“Remember the dead; fight like hell for the living”
The Occupational Safety and Health Act in the US became legally effective on April 28th 1971.
This significant piece of legislation sought to ensure that employers provide employees with an environment free from recognized hazards, such as exposure to toxic chemicals, excessive noise levels, mechanical dangers, heat or cold stress, or unsanitary conditions.
The American trade union confederation, AFL-CIO, used the passing of the Act to declare that 28 April should be marked as a commemorative day for those who had died or been injured at work. In 1984, the Canadian Union of Public Employees did the same in Canada. This led, in 1991, to the Canadian federal government declaring April 28 to be a National Day of Mourning.
Various official commemorations are held to this day, and the Canadian flag is flown at half-mast from sunrise to sunset on all federal government buildings.
The idea has spread globally over the years and up to 80 countries now mark Workers’ Memorial Day, many of them with official recognition by the state. Everywhere, the purpose is the same. We seek to commemorate those who have died or been injured because of their work.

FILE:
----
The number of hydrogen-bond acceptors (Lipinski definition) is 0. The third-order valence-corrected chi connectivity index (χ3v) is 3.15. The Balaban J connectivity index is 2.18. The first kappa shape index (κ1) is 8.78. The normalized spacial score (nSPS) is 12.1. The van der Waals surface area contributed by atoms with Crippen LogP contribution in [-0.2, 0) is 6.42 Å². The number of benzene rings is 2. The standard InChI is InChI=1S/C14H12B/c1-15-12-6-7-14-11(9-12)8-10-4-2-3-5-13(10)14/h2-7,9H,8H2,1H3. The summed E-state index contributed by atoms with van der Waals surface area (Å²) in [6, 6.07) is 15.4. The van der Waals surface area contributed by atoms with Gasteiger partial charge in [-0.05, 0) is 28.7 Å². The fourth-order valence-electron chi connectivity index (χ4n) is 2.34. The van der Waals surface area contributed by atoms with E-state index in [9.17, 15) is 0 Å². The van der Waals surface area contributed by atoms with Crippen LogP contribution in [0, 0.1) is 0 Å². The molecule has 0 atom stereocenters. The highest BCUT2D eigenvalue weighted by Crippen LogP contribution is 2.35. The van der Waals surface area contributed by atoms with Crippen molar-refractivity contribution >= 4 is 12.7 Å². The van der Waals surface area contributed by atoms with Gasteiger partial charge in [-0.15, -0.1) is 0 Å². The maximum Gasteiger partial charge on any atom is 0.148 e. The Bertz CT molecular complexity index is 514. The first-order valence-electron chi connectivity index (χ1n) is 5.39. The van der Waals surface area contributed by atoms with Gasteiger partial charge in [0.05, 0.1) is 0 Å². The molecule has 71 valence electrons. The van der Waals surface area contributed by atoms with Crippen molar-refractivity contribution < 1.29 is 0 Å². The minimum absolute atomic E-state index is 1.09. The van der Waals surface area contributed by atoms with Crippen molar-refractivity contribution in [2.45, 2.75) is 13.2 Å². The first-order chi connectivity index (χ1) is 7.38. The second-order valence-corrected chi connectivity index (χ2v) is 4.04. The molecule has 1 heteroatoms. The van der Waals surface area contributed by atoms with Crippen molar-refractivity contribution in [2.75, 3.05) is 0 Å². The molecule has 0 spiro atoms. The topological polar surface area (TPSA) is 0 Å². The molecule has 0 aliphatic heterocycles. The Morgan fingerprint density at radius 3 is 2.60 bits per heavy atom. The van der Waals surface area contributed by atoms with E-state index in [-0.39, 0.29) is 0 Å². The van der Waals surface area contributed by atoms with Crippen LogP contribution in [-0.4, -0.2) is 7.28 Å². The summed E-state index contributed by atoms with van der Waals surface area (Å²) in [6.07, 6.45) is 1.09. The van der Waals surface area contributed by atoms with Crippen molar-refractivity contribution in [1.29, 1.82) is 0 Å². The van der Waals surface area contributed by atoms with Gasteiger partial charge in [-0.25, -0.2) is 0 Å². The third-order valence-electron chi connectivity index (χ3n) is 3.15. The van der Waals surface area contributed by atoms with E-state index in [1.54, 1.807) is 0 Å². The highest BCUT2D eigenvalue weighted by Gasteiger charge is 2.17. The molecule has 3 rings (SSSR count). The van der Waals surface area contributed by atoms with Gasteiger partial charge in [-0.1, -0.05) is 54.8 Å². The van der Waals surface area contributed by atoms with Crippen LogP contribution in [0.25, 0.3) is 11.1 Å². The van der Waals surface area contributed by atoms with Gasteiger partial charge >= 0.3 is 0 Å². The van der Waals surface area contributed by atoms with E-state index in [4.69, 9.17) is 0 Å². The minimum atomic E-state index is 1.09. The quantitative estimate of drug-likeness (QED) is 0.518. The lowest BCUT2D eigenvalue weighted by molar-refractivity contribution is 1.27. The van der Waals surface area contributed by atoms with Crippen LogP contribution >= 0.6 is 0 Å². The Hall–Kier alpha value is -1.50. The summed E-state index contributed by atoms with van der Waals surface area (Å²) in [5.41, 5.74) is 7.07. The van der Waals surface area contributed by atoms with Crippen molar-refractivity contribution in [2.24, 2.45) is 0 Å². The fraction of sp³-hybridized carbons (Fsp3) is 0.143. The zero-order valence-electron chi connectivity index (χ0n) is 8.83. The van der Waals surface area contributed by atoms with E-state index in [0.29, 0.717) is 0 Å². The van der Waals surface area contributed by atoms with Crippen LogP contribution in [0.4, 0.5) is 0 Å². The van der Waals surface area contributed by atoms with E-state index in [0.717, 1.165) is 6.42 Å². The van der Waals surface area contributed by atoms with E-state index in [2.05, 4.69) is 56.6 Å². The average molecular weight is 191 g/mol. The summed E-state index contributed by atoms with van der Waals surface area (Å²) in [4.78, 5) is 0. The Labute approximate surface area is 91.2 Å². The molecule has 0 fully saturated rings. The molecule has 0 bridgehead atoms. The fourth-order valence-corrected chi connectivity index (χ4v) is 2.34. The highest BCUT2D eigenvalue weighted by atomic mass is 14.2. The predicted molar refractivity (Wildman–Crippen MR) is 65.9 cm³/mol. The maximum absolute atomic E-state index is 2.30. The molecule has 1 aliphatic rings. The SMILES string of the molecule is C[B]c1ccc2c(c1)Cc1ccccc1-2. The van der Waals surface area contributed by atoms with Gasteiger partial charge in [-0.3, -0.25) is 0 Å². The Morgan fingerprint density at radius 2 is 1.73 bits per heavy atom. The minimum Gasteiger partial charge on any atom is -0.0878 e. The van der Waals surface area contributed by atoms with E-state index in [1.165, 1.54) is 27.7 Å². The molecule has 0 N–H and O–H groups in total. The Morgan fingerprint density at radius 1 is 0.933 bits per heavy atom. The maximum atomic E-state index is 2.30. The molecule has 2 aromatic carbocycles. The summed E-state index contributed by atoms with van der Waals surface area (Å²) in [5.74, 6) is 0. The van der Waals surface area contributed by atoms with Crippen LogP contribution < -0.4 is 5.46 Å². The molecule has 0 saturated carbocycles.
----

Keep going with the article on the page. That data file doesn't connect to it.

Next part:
While every year we still have too many people who die in accidents at work – 37 died in 2018 in the Republic – many more are affected by occupational illnesses.
Some of these prove fatal while countless others suffer from both physical and psychosocial disorders arising from their work. Alongside our commemoration therefore, we also try to use the day to create awareness and to commit ourselves to creating safer workplaces. This is why we use the motto based on the words of Cork-born Mary “Mother” Jones – Remember the dead; fight like hell for the living.
Trade unions have been the crucial force in the past in protecting workers and raising the bar to ensure people can return home safe and well after their day’s work.
There is no room for complacency and we need to continue this work.